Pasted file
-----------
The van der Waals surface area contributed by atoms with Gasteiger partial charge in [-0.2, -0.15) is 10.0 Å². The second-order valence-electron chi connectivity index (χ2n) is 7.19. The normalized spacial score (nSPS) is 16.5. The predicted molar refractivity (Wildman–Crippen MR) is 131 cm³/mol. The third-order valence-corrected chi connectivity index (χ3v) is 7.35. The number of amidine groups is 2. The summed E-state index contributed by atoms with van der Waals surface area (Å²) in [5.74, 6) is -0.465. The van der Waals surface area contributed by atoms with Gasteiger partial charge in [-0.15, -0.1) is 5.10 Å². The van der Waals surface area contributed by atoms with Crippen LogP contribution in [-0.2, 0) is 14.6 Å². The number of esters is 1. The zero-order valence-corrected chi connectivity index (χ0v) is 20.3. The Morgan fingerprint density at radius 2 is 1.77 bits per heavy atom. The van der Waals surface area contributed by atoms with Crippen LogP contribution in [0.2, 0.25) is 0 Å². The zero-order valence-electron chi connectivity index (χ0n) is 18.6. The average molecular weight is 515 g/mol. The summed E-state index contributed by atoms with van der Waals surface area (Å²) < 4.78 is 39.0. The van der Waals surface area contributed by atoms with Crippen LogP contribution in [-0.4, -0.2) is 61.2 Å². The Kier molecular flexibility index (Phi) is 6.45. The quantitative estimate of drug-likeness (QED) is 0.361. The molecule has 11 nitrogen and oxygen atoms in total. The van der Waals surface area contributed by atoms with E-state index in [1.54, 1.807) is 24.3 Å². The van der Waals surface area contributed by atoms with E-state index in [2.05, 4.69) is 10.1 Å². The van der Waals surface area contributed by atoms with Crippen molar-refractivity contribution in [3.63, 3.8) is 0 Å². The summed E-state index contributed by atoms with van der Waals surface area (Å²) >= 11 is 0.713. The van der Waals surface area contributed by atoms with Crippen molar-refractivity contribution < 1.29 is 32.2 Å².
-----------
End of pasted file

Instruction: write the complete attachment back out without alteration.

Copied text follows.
The van der Waals surface area contributed by atoms with Gasteiger partial charge in [-0.2, -0.15) is 10.0 Å². The second-order valence-electron chi connectivity index (χ2n) is 7.19. The normalized spacial score (nSPS) is 16.5. The predicted molar refractivity (Wildman–Crippen MR) is 131 cm³/mol. The third-order valence-corrected chi connectivity index (χ3v) is 7.35. The number of amidine groups is 2. The summed E-state index contributed by atoms with van der Waals surface area (Å²) in [5.74, 6) is -0.465. The van der Waals surface area contributed by atoms with Gasteiger partial charge in [-0.15, -0.1) is 5.10 Å². The van der Waals surface area contributed by atoms with Crippen LogP contribution in [-0.2, 0) is 14.6 Å². The number of esters is 1. The zero-order valence-corrected chi connectivity index (χ0v) is 20.3. The Morgan fingerprint density at radius 2 is 1.77 bits per heavy atom. The van der Waals surface area contributed by atoms with Crippen LogP contribution in [0.2, 0.25) is 0 Å². The zero-order valence-electron chi connectivity index (χ0n) is 18.6. The average molecular weight is 515 g/mol. The summed E-state index contributed by atoms with van der Waals surface area (Å²) < 4.78 is 39.0. The van der Waals surface area contributed by atoms with Crippen LogP contribution in [-0.4, -0.2) is 61.2 Å². The Kier molecular flexibility index (Phi) is 6.45. The quantitative estimate of drug-likeness (QED) is 0.361. The molecule has 11 nitrogen and oxygen atoms in total. The van der Waals surface area contributed by atoms with E-state index in [1.54, 1.807) is 24.3 Å². The van der Waals surface area contributed by atoms with E-state index in [2.05, 4.69) is 10.1 Å². The van der Waals surface area contributed by atoms with Crippen molar-refractivity contribution in [3.63, 3.8) is 0 Å². The summed E-state index contributed by atoms with van der Waals surface area (Å²) >= 11 is 0.713. The van der Waals surface area contributed by atoms with Crippen molar-refractivity contribution < 1.29 is 32.2 Å².